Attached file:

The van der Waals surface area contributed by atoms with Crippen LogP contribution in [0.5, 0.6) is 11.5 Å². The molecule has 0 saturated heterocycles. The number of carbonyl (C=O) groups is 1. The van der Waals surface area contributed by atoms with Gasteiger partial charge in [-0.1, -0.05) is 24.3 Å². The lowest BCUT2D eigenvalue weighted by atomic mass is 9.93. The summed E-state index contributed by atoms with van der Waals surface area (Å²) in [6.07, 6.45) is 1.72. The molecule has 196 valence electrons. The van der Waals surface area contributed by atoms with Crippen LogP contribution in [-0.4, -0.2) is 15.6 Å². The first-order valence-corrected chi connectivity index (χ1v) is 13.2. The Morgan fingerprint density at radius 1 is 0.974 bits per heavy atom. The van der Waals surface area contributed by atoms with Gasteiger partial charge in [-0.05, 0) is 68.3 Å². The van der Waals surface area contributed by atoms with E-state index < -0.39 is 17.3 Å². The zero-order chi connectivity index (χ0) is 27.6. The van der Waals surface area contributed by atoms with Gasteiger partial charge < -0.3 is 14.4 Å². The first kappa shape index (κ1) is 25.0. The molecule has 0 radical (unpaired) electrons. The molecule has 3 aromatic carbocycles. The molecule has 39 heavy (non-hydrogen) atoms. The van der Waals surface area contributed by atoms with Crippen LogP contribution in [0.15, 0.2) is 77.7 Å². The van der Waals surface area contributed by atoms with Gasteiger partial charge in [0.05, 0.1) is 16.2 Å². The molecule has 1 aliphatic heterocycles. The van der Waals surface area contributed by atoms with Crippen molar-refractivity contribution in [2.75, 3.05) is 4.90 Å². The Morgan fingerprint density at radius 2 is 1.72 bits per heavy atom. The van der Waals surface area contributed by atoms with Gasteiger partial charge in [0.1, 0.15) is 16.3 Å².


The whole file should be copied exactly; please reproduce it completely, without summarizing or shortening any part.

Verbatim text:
The van der Waals surface area contributed by atoms with Crippen LogP contribution in [0.5, 0.6) is 11.5 Å². The molecule has 0 saturated heterocycles. The number of carbonyl (C=O) groups is 1. The van der Waals surface area contributed by atoms with Gasteiger partial charge in [-0.1, -0.05) is 24.3 Å². The lowest BCUT2D eigenvalue weighted by atomic mass is 9.93. The summed E-state index contributed by atoms with van der Waals surface area (Å²) in [6.07, 6.45) is 1.72. The molecule has 196 valence electrons. The van der Waals surface area contributed by atoms with Crippen LogP contribution in [-0.4, -0.2) is 15.6 Å². The first-order valence-corrected chi connectivity index (χ1v) is 13.2. The Morgan fingerprint density at radius 1 is 0.974 bits per heavy atom. The van der Waals surface area contributed by atoms with Gasteiger partial charge in [-0.05, 0) is 68.3 Å². The van der Waals surface area contributed by atoms with E-state index < -0.39 is 17.3 Å². The zero-order chi connectivity index (χ0) is 27.6. The van der Waals surface area contributed by atoms with Gasteiger partial charge < -0.3 is 14.4 Å². The first kappa shape index (κ1) is 25.0. The molecule has 0 radical (unpaired) electrons. The molecule has 3 aromatic carbocycles. The molecule has 39 heavy (non-hydrogen) atoms. The van der Waals surface area contributed by atoms with Crippen LogP contribution in [0.15, 0.2) is 77.7 Å². The van der Waals surface area contributed by atoms with Gasteiger partial charge in [0.05, 0.1) is 16.2 Å². The molecule has 1 aliphatic heterocycles. The van der Waals surface area contributed by atoms with Crippen molar-refractivity contribution in [2.75, 3.05) is 4.90 Å². The Morgan fingerprint density at radius 2 is 1.72 bits per heavy atom. The van der Waals surface area contributed by atoms with Gasteiger partial charge in [0.1, 0.15) is 16.3 Å².